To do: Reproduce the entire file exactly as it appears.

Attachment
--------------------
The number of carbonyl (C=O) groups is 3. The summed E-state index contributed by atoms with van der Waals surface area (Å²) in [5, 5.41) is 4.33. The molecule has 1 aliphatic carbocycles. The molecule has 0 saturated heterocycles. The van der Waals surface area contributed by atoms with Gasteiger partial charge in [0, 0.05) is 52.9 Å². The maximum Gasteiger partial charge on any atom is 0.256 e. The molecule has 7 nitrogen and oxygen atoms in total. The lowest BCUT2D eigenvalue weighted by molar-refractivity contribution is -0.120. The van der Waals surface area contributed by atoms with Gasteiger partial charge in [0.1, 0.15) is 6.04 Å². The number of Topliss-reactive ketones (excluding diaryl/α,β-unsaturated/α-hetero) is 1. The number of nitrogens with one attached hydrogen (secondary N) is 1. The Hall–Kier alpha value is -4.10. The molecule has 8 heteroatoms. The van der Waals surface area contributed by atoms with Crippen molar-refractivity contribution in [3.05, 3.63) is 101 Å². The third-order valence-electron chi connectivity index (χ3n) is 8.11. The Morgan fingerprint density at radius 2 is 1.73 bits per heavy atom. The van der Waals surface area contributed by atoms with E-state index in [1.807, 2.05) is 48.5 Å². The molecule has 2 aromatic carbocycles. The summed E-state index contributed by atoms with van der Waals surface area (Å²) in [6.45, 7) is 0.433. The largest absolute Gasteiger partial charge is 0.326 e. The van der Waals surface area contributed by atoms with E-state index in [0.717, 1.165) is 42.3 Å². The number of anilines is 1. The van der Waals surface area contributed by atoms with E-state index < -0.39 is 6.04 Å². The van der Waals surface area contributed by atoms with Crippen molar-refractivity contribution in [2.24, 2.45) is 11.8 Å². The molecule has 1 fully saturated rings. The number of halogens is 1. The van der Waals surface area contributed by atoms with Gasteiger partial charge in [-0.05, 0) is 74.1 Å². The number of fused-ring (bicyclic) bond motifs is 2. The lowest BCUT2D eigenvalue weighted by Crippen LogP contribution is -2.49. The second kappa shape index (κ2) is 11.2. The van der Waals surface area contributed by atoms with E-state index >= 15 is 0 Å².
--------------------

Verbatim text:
The number of carbonyl (C=O) groups is 3. The summed E-state index contributed by atoms with van der Waals surface area (Å²) in [5, 5.41) is 4.33. The molecule has 1 aliphatic carbocycles. The molecule has 0 saturated heterocycles. The van der Waals surface area contributed by atoms with Gasteiger partial charge in [0, 0.05) is 52.9 Å². The maximum Gasteiger partial charge on any atom is 0.256 e. The molecule has 7 nitrogen and oxygen atoms in total. The lowest BCUT2D eigenvalue weighted by molar-refractivity contribution is -0.120. The van der Waals surface area contributed by atoms with Gasteiger partial charge in [0.1, 0.15) is 6.04 Å². The number of Topliss-reactive ketones (excluding diaryl/α,β-unsaturated/α-hetero) is 1. The number of nitrogens with one attached hydrogen (secondary N) is 1. The Hall–Kier alpha value is -4.10. The molecule has 8 heteroatoms. The van der Waals surface area contributed by atoms with Crippen molar-refractivity contribution in [3.05, 3.63) is 101 Å². The third-order valence-electron chi connectivity index (χ3n) is 8.11. The Morgan fingerprint density at radius 2 is 1.73 bits per heavy atom. The van der Waals surface area contributed by atoms with E-state index in [1.807, 2.05) is 48.5 Å². The molecule has 2 aromatic carbocycles. The summed E-state index contributed by atoms with van der Waals surface area (Å²) in [6.45, 7) is 0.433. The largest absolute Gasteiger partial charge is 0.326 e. The van der Waals surface area contributed by atoms with E-state index in [0.717, 1.165) is 42.3 Å². The number of anilines is 1. The van der Waals surface area contributed by atoms with E-state index < -0.39 is 6.04 Å². The van der Waals surface area contributed by atoms with Crippen molar-refractivity contribution in [2.24, 2.45) is 11.8 Å². The molecule has 1 fully saturated rings. The number of halogens is 1. The van der Waals surface area contributed by atoms with Gasteiger partial charge in [-0.05, 0) is 74.1 Å². The number of fused-ring (bicyclic) bond motifs is 2. The lowest BCUT2D eigenvalue weighted by Crippen LogP contribution is -2.49. The second kappa shape index (κ2) is 11.2. The van der Waals surface area contributed by atoms with E-state index >= 15 is 0 Å².